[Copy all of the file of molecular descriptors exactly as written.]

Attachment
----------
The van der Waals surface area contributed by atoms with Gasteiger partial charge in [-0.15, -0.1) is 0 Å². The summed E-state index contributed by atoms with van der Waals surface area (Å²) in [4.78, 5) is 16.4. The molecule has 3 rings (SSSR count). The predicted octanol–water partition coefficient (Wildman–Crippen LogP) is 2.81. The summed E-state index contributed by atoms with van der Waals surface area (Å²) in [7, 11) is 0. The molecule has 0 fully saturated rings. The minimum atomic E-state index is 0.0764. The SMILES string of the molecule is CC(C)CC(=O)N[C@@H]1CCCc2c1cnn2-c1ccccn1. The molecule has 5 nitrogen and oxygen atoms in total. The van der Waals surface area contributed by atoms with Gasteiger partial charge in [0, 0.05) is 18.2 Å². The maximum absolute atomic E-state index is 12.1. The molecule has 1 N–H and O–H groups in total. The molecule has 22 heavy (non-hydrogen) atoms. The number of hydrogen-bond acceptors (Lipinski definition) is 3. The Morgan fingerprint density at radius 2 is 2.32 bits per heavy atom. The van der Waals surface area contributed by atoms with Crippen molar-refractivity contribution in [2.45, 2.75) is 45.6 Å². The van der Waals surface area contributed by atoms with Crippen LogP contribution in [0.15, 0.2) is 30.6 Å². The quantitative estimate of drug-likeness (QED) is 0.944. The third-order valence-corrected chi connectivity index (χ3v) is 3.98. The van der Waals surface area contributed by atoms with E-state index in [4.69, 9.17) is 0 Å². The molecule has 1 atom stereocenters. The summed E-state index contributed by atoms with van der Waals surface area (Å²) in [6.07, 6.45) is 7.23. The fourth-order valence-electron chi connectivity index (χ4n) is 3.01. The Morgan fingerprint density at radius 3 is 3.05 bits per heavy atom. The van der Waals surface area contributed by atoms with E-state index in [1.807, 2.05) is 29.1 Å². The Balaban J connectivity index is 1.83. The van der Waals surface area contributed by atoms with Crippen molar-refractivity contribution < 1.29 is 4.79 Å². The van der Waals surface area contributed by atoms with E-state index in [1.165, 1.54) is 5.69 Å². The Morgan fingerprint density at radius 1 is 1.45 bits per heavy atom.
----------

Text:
The van der Waals surface area contributed by atoms with Gasteiger partial charge in [-0.15, -0.1) is 0 Å². The summed E-state index contributed by atoms with van der Waals surface area (Å²) in [4.78, 5) is 16.4. The molecule has 3 rings (SSSR count). The predicted octanol–water partition coefficient (Wildman–Crippen LogP) is 2.81. The summed E-state index contributed by atoms with van der Waals surface area (Å²) in [7, 11) is 0. The molecule has 0 fully saturated rings. The minimum atomic E-state index is 0.0764. The SMILES string of the molecule is CC(C)CC(=O)N[C@@H]1CCCc2c1cnn2-c1ccccn1. The molecule has 5 nitrogen and oxygen atoms in total. The van der Waals surface area contributed by atoms with Gasteiger partial charge in [0, 0.05) is 18.2 Å². The maximum absolute atomic E-state index is 12.1. The molecule has 1 N–H and O–H groups in total. The molecule has 22 heavy (non-hydrogen) atoms. The number of hydrogen-bond acceptors (Lipinski definition) is 3. The Morgan fingerprint density at radius 2 is 2.32 bits per heavy atom. The van der Waals surface area contributed by atoms with Crippen molar-refractivity contribution in [2.45, 2.75) is 45.6 Å². The van der Waals surface area contributed by atoms with Crippen LogP contribution in [0.15, 0.2) is 30.6 Å². The quantitative estimate of drug-likeness (QED) is 0.944. The third-order valence-corrected chi connectivity index (χ3v) is 3.98. The van der Waals surface area contributed by atoms with E-state index in [4.69, 9.17) is 0 Å². The molecule has 1 atom stereocenters. The summed E-state index contributed by atoms with van der Waals surface area (Å²) in [6.07, 6.45) is 7.23. The fourth-order valence-electron chi connectivity index (χ4n) is 3.01. The Morgan fingerprint density at radius 3 is 3.05 bits per heavy atom. The van der Waals surface area contributed by atoms with E-state index in [1.807, 2.05) is 29.1 Å². The Balaban J connectivity index is 1.83. The van der Waals surface area contributed by atoms with Crippen molar-refractivity contribution < 1.29 is 4.79 Å². The van der Waals surface area contributed by atoms with E-state index in [1.165, 1.54) is 5.69 Å². The Morgan fingerprint density at radius 1 is 1.45 bits per heavy atom.